Dave's Gun Dog Training Articles

Hard Mouths and Poor Retrieves by Dave Molyneaux

Dave's Gun Dog Training ProgramsThis is not an article on how, but why force fetch training should be considered for your dog. The vast majority of gun dog owners are not content with their dog’s retrieves.  Many of us compromise with the retrieving problems, not realizing that the dog can be taught to have an intense, professional looking retrieve.  Most of us have either owned or have seen where the dog runs over to the bird and leaves it for the next find. Or, how about mouthing problems? Like the “pluckier”, the “tenderizer”, the “crusher” or even worse, the “eater”. Why own one of these dogs when the annoyance can be cured easily at home?

There is a total misconception of retrieve training often referred to as ‘forced retrieve training’.  The process of achieving the perfect fetch is obtained not because the dog has been overpowered by being intimidated or by pain. Training by repetition over a period of fifteen minutes a day is all it takes. When you are finished you will have control over such things as rolling a bird in its mouth or playing with it prior to picking the bird up and dropping on the retrieve. First and foremost, this is not an overnight fix. The concept of force fetch is that you are no longer ASKING your dog to retrieve, but COMMANDING it to do so. Go get the object, not fumbling around, and present it to me and open your mouth on my request.

The process of force retrieve training will fix all of these problems. There is also even a command taught to freeze your dog’s mouth from a distance. Thus, allowing you to stop and prevent any future bad mouth habits from occurring from several feet away in the future. If the pup refuses to comply, it can be reprimanded with an ear pinch or an e-collar stimulation. By stimulation, I don’t mean a painful ZAP. For this would cause the dog to drop the object, mentally shut down, and desert the whole retrieving situation. Incidentally, when force fetch training is being done with the e-collar, the receiver is placed on the back of the neck, not on the throat area we are so accustomed to seeing it. Dogs move away from discomfort, so this teaches them to reach down and pick up the object selected. Often times a vibrator or tone is all that is needed as persuasion.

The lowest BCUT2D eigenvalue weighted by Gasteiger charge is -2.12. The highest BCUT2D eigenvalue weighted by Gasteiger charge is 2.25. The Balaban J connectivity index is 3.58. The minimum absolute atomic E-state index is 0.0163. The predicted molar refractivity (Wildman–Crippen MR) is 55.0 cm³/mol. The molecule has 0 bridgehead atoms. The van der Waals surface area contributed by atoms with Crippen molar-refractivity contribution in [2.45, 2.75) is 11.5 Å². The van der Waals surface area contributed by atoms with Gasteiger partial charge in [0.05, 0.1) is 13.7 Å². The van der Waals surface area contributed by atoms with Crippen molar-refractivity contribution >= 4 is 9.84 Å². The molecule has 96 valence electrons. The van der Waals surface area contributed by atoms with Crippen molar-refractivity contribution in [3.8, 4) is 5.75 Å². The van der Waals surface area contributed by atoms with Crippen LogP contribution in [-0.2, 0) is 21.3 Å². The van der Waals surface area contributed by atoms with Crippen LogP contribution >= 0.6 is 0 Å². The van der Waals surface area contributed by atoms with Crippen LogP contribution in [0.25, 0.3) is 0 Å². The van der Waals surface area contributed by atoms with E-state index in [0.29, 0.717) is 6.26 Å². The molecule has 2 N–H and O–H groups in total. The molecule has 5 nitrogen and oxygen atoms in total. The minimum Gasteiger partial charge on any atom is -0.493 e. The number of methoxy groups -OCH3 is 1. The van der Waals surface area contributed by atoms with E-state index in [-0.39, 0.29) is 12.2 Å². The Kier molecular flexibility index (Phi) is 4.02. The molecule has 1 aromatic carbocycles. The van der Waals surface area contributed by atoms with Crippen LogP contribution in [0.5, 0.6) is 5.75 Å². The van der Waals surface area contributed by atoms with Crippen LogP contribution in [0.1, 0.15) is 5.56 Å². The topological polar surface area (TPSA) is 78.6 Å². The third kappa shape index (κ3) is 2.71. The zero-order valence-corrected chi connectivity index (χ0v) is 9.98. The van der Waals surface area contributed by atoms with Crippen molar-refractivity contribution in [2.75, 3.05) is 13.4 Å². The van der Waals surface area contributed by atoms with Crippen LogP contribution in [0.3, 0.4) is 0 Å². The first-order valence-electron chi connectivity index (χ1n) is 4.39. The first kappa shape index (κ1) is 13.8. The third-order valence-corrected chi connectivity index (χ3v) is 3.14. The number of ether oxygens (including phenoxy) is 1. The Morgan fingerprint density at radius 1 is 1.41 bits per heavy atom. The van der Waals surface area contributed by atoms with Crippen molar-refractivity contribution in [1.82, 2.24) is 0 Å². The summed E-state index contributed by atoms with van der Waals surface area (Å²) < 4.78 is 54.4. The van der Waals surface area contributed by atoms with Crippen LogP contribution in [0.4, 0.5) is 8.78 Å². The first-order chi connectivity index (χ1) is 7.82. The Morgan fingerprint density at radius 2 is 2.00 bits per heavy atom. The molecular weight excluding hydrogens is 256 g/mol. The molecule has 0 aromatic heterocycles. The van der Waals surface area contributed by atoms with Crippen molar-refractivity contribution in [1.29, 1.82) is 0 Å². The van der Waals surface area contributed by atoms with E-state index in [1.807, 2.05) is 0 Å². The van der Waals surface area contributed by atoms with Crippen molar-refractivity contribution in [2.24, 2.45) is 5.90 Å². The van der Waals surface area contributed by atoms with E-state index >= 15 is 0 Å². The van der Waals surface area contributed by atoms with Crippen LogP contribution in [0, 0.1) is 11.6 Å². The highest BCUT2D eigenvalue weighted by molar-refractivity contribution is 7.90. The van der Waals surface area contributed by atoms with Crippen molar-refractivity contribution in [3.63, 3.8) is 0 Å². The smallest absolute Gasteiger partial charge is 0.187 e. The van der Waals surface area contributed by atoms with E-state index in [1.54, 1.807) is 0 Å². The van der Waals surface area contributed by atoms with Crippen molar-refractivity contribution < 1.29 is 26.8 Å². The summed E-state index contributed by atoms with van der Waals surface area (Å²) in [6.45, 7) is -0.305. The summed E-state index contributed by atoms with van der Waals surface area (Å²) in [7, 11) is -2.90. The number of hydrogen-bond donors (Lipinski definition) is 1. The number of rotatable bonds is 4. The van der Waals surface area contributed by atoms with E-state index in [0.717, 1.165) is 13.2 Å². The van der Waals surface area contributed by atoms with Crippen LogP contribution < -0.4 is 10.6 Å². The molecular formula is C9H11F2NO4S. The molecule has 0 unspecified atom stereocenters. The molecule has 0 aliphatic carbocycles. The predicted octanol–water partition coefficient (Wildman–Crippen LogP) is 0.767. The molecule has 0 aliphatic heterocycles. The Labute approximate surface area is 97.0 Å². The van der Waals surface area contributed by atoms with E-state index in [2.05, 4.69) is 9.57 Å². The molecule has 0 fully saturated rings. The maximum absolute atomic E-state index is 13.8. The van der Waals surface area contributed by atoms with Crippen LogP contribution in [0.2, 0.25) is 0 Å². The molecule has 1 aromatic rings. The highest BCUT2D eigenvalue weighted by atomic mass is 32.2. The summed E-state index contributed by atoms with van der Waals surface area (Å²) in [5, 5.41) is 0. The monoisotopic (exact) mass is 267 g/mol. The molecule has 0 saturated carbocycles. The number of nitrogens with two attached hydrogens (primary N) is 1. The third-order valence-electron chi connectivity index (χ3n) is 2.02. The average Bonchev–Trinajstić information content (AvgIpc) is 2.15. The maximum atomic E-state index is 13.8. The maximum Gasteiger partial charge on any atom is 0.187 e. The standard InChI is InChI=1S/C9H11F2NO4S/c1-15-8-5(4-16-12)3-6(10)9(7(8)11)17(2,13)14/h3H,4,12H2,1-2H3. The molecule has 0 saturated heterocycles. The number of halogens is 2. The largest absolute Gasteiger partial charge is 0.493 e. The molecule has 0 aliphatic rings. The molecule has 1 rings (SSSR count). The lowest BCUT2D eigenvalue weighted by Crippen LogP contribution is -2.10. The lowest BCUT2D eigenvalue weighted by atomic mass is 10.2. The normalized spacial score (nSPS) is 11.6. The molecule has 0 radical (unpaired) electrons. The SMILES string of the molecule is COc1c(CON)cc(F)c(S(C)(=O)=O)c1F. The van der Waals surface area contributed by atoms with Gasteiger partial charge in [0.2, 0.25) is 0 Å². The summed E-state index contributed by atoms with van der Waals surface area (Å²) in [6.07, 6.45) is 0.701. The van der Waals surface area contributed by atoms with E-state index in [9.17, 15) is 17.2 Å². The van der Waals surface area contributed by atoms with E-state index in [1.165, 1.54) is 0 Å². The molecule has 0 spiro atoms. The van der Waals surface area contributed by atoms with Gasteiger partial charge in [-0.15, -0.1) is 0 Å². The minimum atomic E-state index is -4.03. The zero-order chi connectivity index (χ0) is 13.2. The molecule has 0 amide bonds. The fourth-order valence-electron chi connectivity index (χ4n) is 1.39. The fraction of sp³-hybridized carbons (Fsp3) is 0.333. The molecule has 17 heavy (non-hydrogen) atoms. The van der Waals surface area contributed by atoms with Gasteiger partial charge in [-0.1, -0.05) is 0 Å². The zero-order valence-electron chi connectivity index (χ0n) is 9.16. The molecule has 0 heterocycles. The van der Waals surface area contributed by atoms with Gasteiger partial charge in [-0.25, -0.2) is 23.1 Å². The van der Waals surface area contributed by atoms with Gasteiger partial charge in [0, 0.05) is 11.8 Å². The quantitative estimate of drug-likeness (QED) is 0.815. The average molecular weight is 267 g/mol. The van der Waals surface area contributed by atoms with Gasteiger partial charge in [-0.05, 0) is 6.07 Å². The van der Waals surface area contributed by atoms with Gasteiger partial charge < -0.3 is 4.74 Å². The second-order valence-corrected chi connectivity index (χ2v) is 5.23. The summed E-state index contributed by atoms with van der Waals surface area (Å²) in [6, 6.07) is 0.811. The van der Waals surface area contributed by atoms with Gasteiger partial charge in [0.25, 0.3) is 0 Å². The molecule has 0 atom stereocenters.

To achieve an ideal looking style retrieve, which is straight out and straight back, it takes about fifteen minutes a day for approximately six weeks. Obviously, if you spend more than one lesson a day this process would take considerably less time. The dog learns through consistency and repetition. All commands are obeyed and without any exceptions. If a “test of wills” occurs, use repetitions without loosing your temper, which will succeed over all else. One word of caution though, once you begin the force training program you cannot stop till the dog is fully trained. This is a commitment that cannot be dropped mid-stride in the training program. Your pup will learn that he can beat you by using bull-headiness, which he will intensify whenever he wants to get his own way, like not retrieving.

An e collar is not totally necessary to conduct force retrieve training; for years, dogs have been trained without the use of one. Oddly as it may seem, there is a lot less stress on both the teacher and the pupil when using the e-collar. Simply put, the timing of the corrections can be more correctly applied with the e-collar. It is wise to also install the long probes on the collar so it doesn’t have to be as tight and more comfortable for the dog.

There are several good books available, but the videos are much better because they allow you to see the process and view the importance of the timing of the corrections. What they say holds true here, a picture is worth a thousand words.

Whether you choose to force train your dog yourself or use a professional trainer to do the task, there is no reason to compromise, or make up excuses when bad retrieves occur. Retrieving problems, like all bad habits, get worse with time. Back to Training Articles List

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